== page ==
Brexit of English?

In the current online market scenario, publishing your product or content only in English is not enough, and may significantly restrict your potential to reach a broader audience of prospects worldwide. Brexit for English, then? Not really: it’s still the lingua franca of the web and the top language for maximizing online sales, but the trend is clear, and English will steadily decline over the next few years.

Long-tail languages will gradually demonstrate their potential, and marketers will have to consider an ever-increasing number of languages in their globalization plan to reach more online clients worldwide.

Which countries matter the most for online opportunities

T-Index, created by TRANSLATED (the Pi Campus founding company), ranks 195 countries according to their potential for online sales, and has thus made it easier for entrepreneurs to understand which countries to focus on and which languages to localize their content into, in order to globally scale their business while maximizing revenue potential.

Companies with global ambitions and entrepreneurs aiming to capture new customers from the depths of the multilingual World Wide Web jungle should pay close attention to the upcoming revolution in the ecosystem of online audiences. A few examples:

  • The BRIC countries (Brazil, Russia, India, China) continue to demonstrate growing potential and are gradually imposing their own languages on the web;
  • By 2020, the USA, Japan, Canada, Germany, the UK, Italy, France and Spain will lose online purchasing power.
  • Mexico and Turkey have all the necessary requirements to become key countries for e-commerce in the near future.

The advantages of localization

Ultimately, one of the most visible consequences of a globalization strategy is offering your products in your customers’ preferred languages: this is why localization and translation are key elements of a mature globalization strategy. If you’re opening up new markets, or want your online business to grow, localization can be a powerful tool that offers:

  1. A tangible competitive advantage: if competitors are not localizing yet, being the first to offer a localized product will gain you a terrific edge. As the above statistics demonstrate, your organization should not underestimate the power of selling to customers in their own language, especially while the competition insists on speaking only English. Keep in mind that the language of business isn’t English: it’s the customer’s language.
  2. Unparalleled market penetration: many companies are already selling abroad, but are looking for ways to expand their international sales. They can do so either by selling to new international regions or by increasing market penetration. Even global companies have experienced how localization can boost results in local markets: Starbucks and Blackberry, for example, revealed that featured localized content in addition to global initiatives fostered interaction as much as 10–15 times more than English-only content. On the other hand, it takes just a few culturally inappropriate missteps to derail your product sales.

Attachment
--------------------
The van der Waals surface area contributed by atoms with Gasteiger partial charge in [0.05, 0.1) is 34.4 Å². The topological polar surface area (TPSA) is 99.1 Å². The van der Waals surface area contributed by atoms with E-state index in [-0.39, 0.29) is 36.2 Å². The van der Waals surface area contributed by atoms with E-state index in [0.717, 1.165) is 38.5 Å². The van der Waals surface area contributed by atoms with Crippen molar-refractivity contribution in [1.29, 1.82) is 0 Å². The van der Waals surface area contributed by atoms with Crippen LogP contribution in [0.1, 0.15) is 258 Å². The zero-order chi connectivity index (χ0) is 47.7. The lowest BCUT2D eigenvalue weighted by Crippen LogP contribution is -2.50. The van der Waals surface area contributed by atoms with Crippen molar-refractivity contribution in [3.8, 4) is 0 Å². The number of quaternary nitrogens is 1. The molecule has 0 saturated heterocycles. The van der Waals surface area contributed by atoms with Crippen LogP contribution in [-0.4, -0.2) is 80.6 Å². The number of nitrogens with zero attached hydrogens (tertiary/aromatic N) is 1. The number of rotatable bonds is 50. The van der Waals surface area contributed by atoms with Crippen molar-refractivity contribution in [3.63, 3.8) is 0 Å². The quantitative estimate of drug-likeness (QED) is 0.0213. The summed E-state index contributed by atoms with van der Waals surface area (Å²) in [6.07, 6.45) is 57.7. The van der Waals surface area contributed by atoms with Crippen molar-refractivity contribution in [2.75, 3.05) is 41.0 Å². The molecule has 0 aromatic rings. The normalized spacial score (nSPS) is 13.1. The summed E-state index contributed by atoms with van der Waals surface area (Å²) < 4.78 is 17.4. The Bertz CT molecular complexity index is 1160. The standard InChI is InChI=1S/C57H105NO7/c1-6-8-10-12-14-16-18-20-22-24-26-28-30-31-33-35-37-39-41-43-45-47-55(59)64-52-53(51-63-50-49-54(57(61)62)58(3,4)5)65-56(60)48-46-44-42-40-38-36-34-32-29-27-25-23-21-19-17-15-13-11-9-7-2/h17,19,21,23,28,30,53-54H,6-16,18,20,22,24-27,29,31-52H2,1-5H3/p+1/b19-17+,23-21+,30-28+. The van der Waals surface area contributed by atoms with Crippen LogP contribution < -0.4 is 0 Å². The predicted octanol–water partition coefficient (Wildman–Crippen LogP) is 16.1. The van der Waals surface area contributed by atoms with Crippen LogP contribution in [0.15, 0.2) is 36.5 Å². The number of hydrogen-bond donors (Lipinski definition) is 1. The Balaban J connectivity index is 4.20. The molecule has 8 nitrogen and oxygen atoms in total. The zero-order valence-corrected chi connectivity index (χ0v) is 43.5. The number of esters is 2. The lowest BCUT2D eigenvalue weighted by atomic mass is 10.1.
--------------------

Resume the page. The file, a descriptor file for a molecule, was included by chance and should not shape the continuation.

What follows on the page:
3. Strengthen your image at home and abroad: a mature strategic and global communication plan ensures your brand’s image is appropriately positioned in each country. Localizing your brand and products helps to strike the right balance between your global and local brand. This is essential in today’s world that is continuously becoming smaller, more global, and at the same time more local. Every type of organization no longer has a choice: in order to seek customers, investors, funding or an exit, they need to have a corporate/brand image that is fully compatible with global and local markets.

In today’s globalized market, localization can be a powerful tool to boost your business. Of course, as with all things in business, making the right decisions is essential. In this sense, T-Index is a tool that can help you and your company. It guides executives and decision-makers in their strategic choices of which countries and languages to focus on for the international expansion of their online business.

The T-Index Key Figures

The infographic below summarizes the key points of the T-Index study. You can find the full study here.

Get the full report here.

About Salvatore Giammarresi

Salvatore is a globalization executive with two decades of experience and a broad set of responsibilities covering international products, technology, program management, content, operations, quality assurance and human resources. He masters organizational change management around a vision of globalization, with a clear focus on metrics, results, ROI and operational excellence. Through his ability to share his vision and drive action across cross-functional teams he has a track record of hyper-enabling international revenue growth.